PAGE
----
Prime Minister Justin Trudeau listens to a question during a media availability
Justin Trudeau agreed to a three-year delay on the carbon price for home heating oil © Adrian Wyld/The Canadian Press via AP

“Axe the tax” has become the rallying cry for political opponents of Justin Trudeau, Canada’s prime minister. Last month, they forced him into an embarrassing climbdown over his flagship climate policy.

Canada’s carbon pricing system, in place since 2019, is seen as a test case of how to win voters’ support for a green transition that carries costs for consumers in the short term. It gives each province and territory the freedom to design its own system, with the proceeds — set to rise over time, in line with the federal price on pollution — collected locally and returned to households through a system of rebates.

But, despite this design, the levy remains so unpopular that Trudeau was pressured into agreeing a three-year delay to its imposition on home heating oil, in order to keep alive his chances of re-election in 2025.

Trudeau’s travails show how difficult it remains to win public acceptance for policies that impose the upfront costs of the net zero transition on households and companies already struggling with high inflation.

Other leaders are similarly hesitant. In France, president Emmanuel Macron, stung by the gilets jaunes protest movement that began in 2018 over fuel taxes, has called for a “regulatory pause” on new green measures. In the UK, Prime Minister Rishi Sunak has delayed bans on the sale of new gas boilers and new petrol and diesel cars.

All this comes in the context of a drive by US President Biden’s administration to turn the green transition into a vote-winning, job-creating juggernaut — by pouring taxpayer money into subsidies for clean energy investment.

This subsidy-driven approach has alarmed some economists, because it looks likely to be a vastly more expensive method of achieving climate goals than market-driven mechanisms.

“It sounds so much nicer, but the numbers just don’t work out . . . The state doesn’t have deep enough pockets to pay for all of the decarbonisation we need,” says Georg Zachmann, a senior fellow at Bruegel, a Brussels-based economic think-tank.

For years, economists have been urging governments to put a price on carbon — via taxes or emissions-trading systems — as the most cost-effective way to spur investment in decarbonisation, encourage energy efficiency, and create a level playing field for companies adopting clean technology.

In October, the IMF warned that the fiscal cost of tackling climate change could be “unsustainable” without a tax on pollution. Vitor Gaspar, IMF director of fiscal affairs, said that “scaling up the current policy mix, heavy on subsidies and other components of spending” could raise public debt in a typical economy by 40-50 percentage points of gross domestic product by the middle of this century.

But any global deal to set a carbon price — or even adopt the IMF’s suggestion of a looser minimum price floor for big emitters — remains an elusive goal.

“It’s the theoretical ideal, but it’s practically infeasible,” says Misato Sato, a research fellow at the Grantham Research Institute on Climate Change and the Environment.

An annual stock-take by the World Bank found that direct carbon-pricing mechanisms — whether taxes, credits or emissions trading systems — covered just 23 per cent of global greenhouse gas emissions in 2023, up from 7 per cent a decade ago but very little changed from 12 months earlier.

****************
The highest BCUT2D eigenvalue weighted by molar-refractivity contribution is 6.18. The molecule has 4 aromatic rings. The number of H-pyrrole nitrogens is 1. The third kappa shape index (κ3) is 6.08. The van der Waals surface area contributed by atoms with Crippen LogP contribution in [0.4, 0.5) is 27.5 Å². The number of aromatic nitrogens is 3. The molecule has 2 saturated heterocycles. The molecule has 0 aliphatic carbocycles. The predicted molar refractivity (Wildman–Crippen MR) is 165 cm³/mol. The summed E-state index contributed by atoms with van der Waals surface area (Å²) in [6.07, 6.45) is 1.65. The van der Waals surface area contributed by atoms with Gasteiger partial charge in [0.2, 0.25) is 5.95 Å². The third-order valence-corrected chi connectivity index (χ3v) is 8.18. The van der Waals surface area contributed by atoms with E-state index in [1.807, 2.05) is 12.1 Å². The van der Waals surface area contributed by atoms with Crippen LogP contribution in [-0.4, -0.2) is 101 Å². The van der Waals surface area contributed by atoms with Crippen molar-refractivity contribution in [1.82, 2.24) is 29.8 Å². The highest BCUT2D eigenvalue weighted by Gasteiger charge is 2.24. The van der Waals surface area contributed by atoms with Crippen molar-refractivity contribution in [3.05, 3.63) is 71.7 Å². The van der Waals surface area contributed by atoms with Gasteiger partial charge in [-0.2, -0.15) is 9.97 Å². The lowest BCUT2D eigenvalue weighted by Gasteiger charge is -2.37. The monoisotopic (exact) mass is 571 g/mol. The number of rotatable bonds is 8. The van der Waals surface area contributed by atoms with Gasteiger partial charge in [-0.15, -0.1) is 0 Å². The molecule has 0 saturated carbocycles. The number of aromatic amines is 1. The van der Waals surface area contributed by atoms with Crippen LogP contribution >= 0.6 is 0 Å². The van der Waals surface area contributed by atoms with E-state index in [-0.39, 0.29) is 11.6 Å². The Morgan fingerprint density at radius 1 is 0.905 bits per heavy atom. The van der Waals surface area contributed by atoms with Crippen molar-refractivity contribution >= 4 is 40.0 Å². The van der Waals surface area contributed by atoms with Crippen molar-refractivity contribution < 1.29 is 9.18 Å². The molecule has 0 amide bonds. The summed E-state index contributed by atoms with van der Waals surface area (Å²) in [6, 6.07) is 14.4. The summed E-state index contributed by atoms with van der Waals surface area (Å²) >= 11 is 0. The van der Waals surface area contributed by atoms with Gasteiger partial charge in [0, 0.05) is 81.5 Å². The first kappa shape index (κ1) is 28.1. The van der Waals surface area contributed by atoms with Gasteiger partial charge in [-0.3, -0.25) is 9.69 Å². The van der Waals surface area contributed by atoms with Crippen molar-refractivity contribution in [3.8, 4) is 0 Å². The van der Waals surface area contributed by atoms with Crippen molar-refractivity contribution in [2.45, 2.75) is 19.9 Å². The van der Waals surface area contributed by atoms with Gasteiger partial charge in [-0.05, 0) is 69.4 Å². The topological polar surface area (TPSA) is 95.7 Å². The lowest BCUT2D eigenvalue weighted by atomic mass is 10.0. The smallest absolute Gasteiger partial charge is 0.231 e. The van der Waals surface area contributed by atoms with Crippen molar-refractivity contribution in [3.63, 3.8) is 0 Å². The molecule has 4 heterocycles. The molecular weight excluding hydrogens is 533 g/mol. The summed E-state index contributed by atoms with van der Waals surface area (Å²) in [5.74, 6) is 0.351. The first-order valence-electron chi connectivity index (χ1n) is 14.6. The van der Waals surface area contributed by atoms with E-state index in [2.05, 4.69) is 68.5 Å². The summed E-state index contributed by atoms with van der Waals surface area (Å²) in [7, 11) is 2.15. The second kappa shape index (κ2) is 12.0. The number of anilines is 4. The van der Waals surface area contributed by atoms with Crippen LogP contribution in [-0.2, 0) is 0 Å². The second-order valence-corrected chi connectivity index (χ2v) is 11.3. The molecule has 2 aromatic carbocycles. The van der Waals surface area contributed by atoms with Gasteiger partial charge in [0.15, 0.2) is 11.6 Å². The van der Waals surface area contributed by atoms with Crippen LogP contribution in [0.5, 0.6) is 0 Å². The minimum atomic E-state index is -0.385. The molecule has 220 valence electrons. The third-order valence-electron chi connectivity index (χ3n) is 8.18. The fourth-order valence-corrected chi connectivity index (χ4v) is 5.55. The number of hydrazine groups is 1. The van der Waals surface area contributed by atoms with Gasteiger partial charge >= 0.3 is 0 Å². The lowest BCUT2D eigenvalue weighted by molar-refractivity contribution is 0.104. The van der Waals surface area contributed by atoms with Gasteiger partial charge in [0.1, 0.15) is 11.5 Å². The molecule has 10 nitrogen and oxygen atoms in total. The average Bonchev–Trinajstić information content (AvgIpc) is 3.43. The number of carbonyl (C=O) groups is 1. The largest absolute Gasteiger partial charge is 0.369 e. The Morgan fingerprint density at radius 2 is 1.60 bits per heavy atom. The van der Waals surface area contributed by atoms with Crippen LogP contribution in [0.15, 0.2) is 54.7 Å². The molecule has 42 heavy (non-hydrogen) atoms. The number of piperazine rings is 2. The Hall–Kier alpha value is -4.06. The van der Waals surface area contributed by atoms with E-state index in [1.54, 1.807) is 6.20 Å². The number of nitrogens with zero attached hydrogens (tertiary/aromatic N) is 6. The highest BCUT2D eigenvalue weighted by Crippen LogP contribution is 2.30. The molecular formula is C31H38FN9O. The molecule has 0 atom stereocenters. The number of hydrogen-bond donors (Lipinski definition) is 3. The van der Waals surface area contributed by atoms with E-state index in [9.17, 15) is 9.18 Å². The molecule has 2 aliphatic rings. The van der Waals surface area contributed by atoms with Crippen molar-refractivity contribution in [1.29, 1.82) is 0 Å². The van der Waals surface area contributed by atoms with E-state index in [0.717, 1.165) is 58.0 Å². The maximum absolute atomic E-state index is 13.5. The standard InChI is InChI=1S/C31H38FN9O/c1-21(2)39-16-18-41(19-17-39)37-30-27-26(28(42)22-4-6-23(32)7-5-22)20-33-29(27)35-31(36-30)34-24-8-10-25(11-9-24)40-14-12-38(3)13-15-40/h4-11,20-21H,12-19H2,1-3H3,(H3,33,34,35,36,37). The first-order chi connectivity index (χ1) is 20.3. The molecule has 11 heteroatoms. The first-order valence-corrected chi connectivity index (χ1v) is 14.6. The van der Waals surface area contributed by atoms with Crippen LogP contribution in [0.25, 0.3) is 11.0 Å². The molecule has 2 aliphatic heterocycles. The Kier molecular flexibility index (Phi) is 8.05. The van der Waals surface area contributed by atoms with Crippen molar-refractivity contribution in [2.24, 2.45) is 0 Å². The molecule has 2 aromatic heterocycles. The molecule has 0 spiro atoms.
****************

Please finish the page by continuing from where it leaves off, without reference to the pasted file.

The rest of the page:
More worryingly, less than 5 per cent of global emissions were covered by a price high enough to drive investments at the scale and pace needed and, in many countries, carbon prices did not keep pace with inflation.

This means the effect of carbon taxes and trading is still “dwarfed” by the impact of traditional fuel excise duties and fossil fuel subsidies worth more than $1tn a year, the World Bank said.

Yet economists believe that, despite this sluggish progress, there are grounds for optimism, with a growing recognition that carbon pricing needs to be part of a mix of policies, combined with regulation, subsidies to spur innovation, and fiscal help for poorer households and countries to adjust.

Developing countries should not yet be expected to burden their economies with carbon prices as high as those already in place in the EU, since they did not bear the same responsibility for past emissions, argues Simone Tagliapietra, a senior fellow at Bruegel.

China’s nascent emissions trading scheme does not yet have a broad enough scope or a high enough price, notes Zachmann — but it could be ramped up in future, and is already prompting other big emitters in the region, including India and Indonesia, to develop their own strategies.

Sato says the EU’s policy of returning revenues from its emissions trading schemes to member states, to be spent on climate-related activities, has “visibly worked to buy political support for those schemes”.

Meanwhile, the EU’s new Carbon Border Adjustment Mechanism — which, from 2026, will tax carbon-intensive imports from countries outside the bloc that have weaker climate regulations — could spur some key trade partners into action. But, as the EU extends its pricing regime to areas that affect voters more directly, such as transport and buildings, it is increasingly important to channel the revenues into protecting poorer households and helping those on middle incomes to take up greener alternatives, says Tagliapietra.

“Carbon pricing should go hand in hand with carbon dividends . . . Without carbon dividends, it is socially and politically unsustainable,” he says.

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